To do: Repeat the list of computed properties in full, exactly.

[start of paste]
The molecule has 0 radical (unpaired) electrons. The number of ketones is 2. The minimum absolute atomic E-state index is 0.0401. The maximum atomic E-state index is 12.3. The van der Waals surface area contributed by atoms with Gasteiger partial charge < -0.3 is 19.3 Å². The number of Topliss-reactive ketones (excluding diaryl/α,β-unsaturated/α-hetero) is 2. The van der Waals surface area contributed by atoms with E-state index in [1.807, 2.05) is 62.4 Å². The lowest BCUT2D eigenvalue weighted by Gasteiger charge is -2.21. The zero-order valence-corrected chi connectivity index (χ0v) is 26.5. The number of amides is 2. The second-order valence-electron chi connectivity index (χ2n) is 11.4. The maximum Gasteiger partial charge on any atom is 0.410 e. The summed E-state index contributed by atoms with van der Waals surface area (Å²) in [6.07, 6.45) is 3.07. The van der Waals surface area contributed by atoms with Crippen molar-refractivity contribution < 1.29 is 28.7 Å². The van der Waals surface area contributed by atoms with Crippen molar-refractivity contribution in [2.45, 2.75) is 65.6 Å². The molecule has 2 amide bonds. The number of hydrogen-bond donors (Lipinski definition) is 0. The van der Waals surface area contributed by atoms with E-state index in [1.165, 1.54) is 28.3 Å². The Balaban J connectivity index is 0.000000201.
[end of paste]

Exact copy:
The molecule has 0 radical (unpaired) electrons. The number of ketones is 2. The minimum absolute atomic E-state index is 0.0401. The maximum atomic E-state index is 12.3. The van der Waals surface area contributed by atoms with Gasteiger partial charge < -0.3 is 19.3 Å². The number of Topliss-reactive ketones (excluding diaryl/α,β-unsaturated/α-hetero) is 2. The van der Waals surface area contributed by atoms with E-state index in [1.807, 2.05) is 62.4 Å². The lowest BCUT2D eigenvalue weighted by Gasteiger charge is -2.21. The zero-order valence-corrected chi connectivity index (χ0v) is 26.5. The number of amides is 2. The second-order valence-electron chi connectivity index (χ2n) is 11.4. The maximum Gasteiger partial charge on any atom is 0.410 e. The summed E-state index contributed by atoms with van der Waals surface area (Å²) in [6.07, 6.45) is 3.07. The van der Waals surface area contributed by atoms with Crippen molar-refractivity contribution < 1.29 is 28.7 Å². The van der Waals surface area contributed by atoms with Crippen molar-refractivity contribution in [2.45, 2.75) is 65.6 Å². The molecule has 2 amide bonds. The number of hydrogen-bond donors (Lipinski definition) is 0. The van der Waals surface area contributed by atoms with E-state index in [1.165, 1.54) is 28.3 Å². The Balaban J connectivity index is 0.000000201.